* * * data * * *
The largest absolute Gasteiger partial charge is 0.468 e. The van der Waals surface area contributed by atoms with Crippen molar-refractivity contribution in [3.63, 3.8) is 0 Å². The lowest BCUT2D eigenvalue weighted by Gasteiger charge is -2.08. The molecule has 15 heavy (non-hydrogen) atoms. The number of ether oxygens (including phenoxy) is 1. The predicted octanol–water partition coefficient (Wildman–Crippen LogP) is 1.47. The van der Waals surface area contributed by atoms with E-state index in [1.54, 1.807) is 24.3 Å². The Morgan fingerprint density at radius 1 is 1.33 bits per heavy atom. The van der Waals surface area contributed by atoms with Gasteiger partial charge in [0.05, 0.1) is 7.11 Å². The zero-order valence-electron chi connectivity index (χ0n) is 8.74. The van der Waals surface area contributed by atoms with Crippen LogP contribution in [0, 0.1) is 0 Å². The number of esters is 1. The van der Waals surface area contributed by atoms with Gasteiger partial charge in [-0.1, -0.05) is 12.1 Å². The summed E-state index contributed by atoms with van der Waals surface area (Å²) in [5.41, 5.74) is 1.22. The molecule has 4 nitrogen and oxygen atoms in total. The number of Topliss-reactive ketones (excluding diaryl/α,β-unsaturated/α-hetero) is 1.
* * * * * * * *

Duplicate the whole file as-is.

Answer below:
The largest absolute Gasteiger partial charge is 0.468 e. The van der Waals surface area contributed by atoms with Crippen molar-refractivity contribution in [3.63, 3.8) is 0 Å². The lowest BCUT2D eigenvalue weighted by Gasteiger charge is -2.08. The molecule has 15 heavy (non-hydrogen) atoms. The number of ether oxygens (including phenoxy) is 1. The predicted octanol–water partition coefficient (Wildman–Crippen LogP) is 1.47. The van der Waals surface area contributed by atoms with E-state index in [1.54, 1.807) is 24.3 Å². The Morgan fingerprint density at radius 1 is 1.33 bits per heavy atom. The van der Waals surface area contributed by atoms with Gasteiger partial charge in [0.05, 0.1) is 7.11 Å². The zero-order valence-electron chi connectivity index (χ0n) is 8.74. The van der Waals surface area contributed by atoms with Crippen LogP contribution in [0, 0.1) is 0 Å². The number of esters is 1. The van der Waals surface area contributed by atoms with Gasteiger partial charge in [-0.1, -0.05) is 12.1 Å². The summed E-state index contributed by atoms with van der Waals surface area (Å²) in [5.41, 5.74) is 1.22. The molecule has 4 nitrogen and oxygen atoms in total. The number of Topliss-reactive ketones (excluding diaryl/α,β-unsaturated/α-hetero) is 1.